Don't you think that motivation is such a curiosity? Initially they all float around your head, trying to be heard by the prime consciousness -- I'm fun! I can make you smarter! I can give you loads of money! I can get you a girl! Only when we are asked by people or write it down will they be forever etched, "chosen" as The True Reason of doing things. The weight of each motivation is however never set in stone and might not even be realized by our consciousness.
So let me guide you around the voices that tell me to read CS3216 this semester, without the weights of course :) (I was asked to write this post as a requirement for CS3216. That's (one of) the motivation to write this post!)
First things first... the description as the appetizer
CS3216, or "Software Development in Evolving Platforms", is a programming-intensive module in NUS where you are not taught how to program but how to launch. Therefore we are expected to create meaningful applications throughout the module. Bleeding edge platforms are leveraged in the projects, meaning that there is less "best practices" hanging around and the best way to know whether it works is by banging your keyboard and see it yourself.
Unlike other CS modules, students will be asked not to reinvent the wheel just to prove that you can indeed reinvent the wheel. I mean, why reinvent the wheel if you can use your time to invent next-generation jetpack or segway?
Besides programming, I also want to learn other stuff like marketing and working in teams. Apparently CS3216 is going to force us to learn these along the way, so I hope we can learn a lot more than just programming!
Since my major does not relate to computer studies at all, I find it rather difficult to meet up with like-minded people in this direction (the other direction would be the healthcare people, which are plenty). The best I can find is the people in the UROPS project I partook last semester about machine learning for drug resistance classification.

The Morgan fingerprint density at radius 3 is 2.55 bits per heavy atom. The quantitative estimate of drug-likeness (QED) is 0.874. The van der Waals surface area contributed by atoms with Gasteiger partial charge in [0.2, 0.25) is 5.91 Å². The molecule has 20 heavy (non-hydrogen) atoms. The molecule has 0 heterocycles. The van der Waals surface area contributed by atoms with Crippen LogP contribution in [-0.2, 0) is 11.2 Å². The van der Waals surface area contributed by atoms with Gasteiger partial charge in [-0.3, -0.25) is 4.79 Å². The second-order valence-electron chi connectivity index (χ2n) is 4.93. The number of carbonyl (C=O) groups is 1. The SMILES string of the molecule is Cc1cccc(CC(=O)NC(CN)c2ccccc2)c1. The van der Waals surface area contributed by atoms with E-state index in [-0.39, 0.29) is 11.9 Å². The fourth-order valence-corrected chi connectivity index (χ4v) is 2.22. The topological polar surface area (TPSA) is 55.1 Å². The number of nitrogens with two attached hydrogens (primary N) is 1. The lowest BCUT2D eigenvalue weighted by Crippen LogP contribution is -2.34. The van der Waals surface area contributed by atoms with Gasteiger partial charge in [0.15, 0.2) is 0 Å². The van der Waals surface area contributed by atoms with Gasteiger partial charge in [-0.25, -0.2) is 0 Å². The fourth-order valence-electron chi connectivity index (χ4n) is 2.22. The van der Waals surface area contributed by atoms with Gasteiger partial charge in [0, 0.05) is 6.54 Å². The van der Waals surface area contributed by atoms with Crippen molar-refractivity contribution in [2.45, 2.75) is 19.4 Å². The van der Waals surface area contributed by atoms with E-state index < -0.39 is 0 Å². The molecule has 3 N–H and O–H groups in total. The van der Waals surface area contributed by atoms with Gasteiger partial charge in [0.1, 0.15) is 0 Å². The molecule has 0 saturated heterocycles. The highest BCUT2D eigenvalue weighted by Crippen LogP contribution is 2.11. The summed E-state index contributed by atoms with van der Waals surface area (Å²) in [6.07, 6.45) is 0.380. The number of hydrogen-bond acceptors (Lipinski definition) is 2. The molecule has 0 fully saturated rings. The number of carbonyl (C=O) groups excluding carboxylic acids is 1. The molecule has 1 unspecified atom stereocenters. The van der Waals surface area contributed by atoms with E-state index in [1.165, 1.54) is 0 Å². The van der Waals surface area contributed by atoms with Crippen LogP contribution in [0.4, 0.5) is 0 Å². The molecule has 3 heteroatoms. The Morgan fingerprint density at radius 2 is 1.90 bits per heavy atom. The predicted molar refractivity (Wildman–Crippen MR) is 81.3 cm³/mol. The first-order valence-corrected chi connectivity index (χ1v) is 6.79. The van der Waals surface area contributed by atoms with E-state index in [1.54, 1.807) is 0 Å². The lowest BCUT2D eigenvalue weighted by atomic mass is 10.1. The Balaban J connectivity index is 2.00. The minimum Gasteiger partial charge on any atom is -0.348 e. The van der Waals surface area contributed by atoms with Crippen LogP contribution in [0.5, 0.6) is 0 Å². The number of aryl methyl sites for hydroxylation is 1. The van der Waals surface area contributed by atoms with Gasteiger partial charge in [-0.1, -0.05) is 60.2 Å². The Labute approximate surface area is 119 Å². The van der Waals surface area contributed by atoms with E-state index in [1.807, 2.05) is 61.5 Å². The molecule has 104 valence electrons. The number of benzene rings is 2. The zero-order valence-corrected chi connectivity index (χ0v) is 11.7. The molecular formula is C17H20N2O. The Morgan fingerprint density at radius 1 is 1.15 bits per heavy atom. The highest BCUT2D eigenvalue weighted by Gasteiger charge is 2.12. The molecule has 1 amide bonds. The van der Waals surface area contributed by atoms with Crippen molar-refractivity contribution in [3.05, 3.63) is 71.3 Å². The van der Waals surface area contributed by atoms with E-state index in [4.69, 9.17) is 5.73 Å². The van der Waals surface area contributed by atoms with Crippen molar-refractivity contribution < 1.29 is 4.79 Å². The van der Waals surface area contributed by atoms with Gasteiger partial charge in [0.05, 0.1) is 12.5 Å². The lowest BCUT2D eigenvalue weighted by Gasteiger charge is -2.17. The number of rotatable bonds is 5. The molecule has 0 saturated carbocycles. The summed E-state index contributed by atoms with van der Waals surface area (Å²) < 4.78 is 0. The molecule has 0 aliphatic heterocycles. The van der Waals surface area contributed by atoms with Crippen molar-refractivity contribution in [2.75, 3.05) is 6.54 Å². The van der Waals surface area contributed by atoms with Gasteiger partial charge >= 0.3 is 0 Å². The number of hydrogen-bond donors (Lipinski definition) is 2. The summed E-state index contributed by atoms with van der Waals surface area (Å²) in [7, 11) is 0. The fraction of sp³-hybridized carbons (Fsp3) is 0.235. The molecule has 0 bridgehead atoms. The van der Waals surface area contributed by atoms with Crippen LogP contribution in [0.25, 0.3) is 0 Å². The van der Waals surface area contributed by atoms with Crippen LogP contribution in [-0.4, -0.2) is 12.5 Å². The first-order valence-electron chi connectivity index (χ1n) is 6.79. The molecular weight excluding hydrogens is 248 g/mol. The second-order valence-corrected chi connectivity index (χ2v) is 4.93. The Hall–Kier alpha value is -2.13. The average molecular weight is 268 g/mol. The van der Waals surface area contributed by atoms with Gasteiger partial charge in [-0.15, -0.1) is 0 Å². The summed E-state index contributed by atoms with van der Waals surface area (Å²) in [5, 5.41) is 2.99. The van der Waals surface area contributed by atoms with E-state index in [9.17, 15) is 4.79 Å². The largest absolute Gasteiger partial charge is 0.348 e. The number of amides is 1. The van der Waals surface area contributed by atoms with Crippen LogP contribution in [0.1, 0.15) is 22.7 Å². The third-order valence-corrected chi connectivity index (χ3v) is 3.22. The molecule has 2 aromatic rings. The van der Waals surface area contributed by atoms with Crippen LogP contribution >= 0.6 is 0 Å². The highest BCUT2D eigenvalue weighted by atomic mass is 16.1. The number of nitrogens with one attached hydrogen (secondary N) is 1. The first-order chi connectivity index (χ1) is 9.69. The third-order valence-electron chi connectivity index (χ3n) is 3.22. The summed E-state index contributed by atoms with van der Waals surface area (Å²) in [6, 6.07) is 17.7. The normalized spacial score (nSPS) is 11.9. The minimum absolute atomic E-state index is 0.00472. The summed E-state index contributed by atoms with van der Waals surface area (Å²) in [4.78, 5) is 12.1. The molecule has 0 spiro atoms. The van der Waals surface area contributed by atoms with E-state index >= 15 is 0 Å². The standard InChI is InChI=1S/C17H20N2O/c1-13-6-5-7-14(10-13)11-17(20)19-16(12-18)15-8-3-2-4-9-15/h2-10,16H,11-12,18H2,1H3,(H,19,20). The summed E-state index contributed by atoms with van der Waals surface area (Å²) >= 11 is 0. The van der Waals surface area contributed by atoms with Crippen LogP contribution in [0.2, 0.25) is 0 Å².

Who you know also shapes you, so by making friends with awesome people I can also be awesome! I hope I can make awesome friends along the way!
The bad thing with hobby is that you won't get degrees even if you're very good at it. Forgive me if this sounds cocky, but I am quite confident that I am on par with computer science majors as programmers (or if you like it, software developers) (NOT as computer scientist). I get technical questions from people taking computing classes, I understand their lecture notes, I led a CCA in technical position.
Taking serious CS module lets me clear up the confusion should I need to show off that I can also do software development. (That IT1002 where I got A+ from almost no studying is not counted.)
The professor is very open to the idea of submitting the projects we create to various competitions or possibly launching it in the real world (as in start a company based on the product). Set a high bar for yourself and you will find out that you can actually reach the bar!
Yet another reason to blog
I've been blogging on-and-off for 4 years and I'm still liking it. I hope that the way CS3216 structures blogging as a grading criteria will at least give me another reason to write posts!
Other not-so-sexy reasons...
One big plus for me is that this module is also open to non-computing students who can prove (based on the application email) that they can contribute to the team when creating the applications.
Of course, there's that self guilt...
In the end it all comes to myself. It feels weird not to take the chance of taking a serious CS module before graduating. I need to get the most out from my stay at NUS!